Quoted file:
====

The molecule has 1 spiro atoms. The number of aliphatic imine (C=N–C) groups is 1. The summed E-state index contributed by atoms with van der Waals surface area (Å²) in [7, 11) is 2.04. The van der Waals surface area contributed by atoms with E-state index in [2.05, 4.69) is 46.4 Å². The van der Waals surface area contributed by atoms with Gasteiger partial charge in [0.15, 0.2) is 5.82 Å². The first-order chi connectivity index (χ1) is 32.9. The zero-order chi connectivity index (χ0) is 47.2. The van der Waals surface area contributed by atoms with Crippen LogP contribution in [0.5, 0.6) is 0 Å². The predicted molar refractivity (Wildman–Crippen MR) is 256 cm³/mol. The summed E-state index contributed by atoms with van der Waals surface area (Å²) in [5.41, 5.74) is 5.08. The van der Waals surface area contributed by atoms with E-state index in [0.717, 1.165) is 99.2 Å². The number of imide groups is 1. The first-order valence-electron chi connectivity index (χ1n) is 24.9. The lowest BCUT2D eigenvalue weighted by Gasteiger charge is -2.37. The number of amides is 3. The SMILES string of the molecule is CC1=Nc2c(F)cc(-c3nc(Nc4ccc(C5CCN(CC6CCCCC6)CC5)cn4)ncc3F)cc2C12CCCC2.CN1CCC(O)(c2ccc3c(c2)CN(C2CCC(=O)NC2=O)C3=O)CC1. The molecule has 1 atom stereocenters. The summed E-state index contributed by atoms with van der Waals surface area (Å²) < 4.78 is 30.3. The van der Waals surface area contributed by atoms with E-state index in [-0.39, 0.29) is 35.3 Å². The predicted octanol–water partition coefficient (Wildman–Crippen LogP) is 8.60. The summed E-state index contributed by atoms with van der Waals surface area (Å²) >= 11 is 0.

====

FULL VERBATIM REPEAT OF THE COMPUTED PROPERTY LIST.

The molecule has 1 spiro atoms. The number of aliphatic imine (C=N–C) groups is 1. The summed E-state index contributed by atoms with van der Waals surface area (Å²) in [7, 11) is 2.04. The van der Waals surface area contributed by atoms with E-state index in [2.05, 4.69) is 46.4 Å². The van der Waals surface area contributed by atoms with Gasteiger partial charge in [0.15, 0.2) is 5.82 Å². The first-order chi connectivity index (χ1) is 32.9. The zero-order chi connectivity index (χ0) is 47.2. The van der Waals surface area contributed by atoms with Crippen LogP contribution in [0.5, 0.6) is 0 Å². The predicted molar refractivity (Wildman–Crippen MR) is 256 cm³/mol. The summed E-state index contributed by atoms with van der Waals surface area (Å²) in [5.41, 5.74) is 5.08. The van der Waals surface area contributed by atoms with E-state index in [0.717, 1.165) is 99.2 Å². The number of imide groups is 1. The first-order valence-electron chi connectivity index (χ1n) is 24.9. The lowest BCUT2D eigenvalue weighted by Gasteiger charge is -2.37. The number of amides is 3. The SMILES string of the molecule is CC1=Nc2c(F)cc(-c3nc(Nc4ccc(C5CCN(CC6CCCCC6)CC5)cn4)ncc3F)cc2C12CCCC2.CN1CCC(O)(c2ccc3c(c2)CN(C2CCC(=O)NC2=O)C3=O)CC1. The molecule has 1 atom stereocenters. The summed E-state index contributed by atoms with van der Waals surface area (Å²) < 4.78 is 30.3. The van der Waals surface area contributed by atoms with E-state index in [-0.39, 0.29) is 35.3 Å². The predicted octanol–water partition coefficient (Wildman–Crippen LogP) is 8.60. The summed E-state index contributed by atoms with van der Waals surface area (Å²) >= 11 is 0.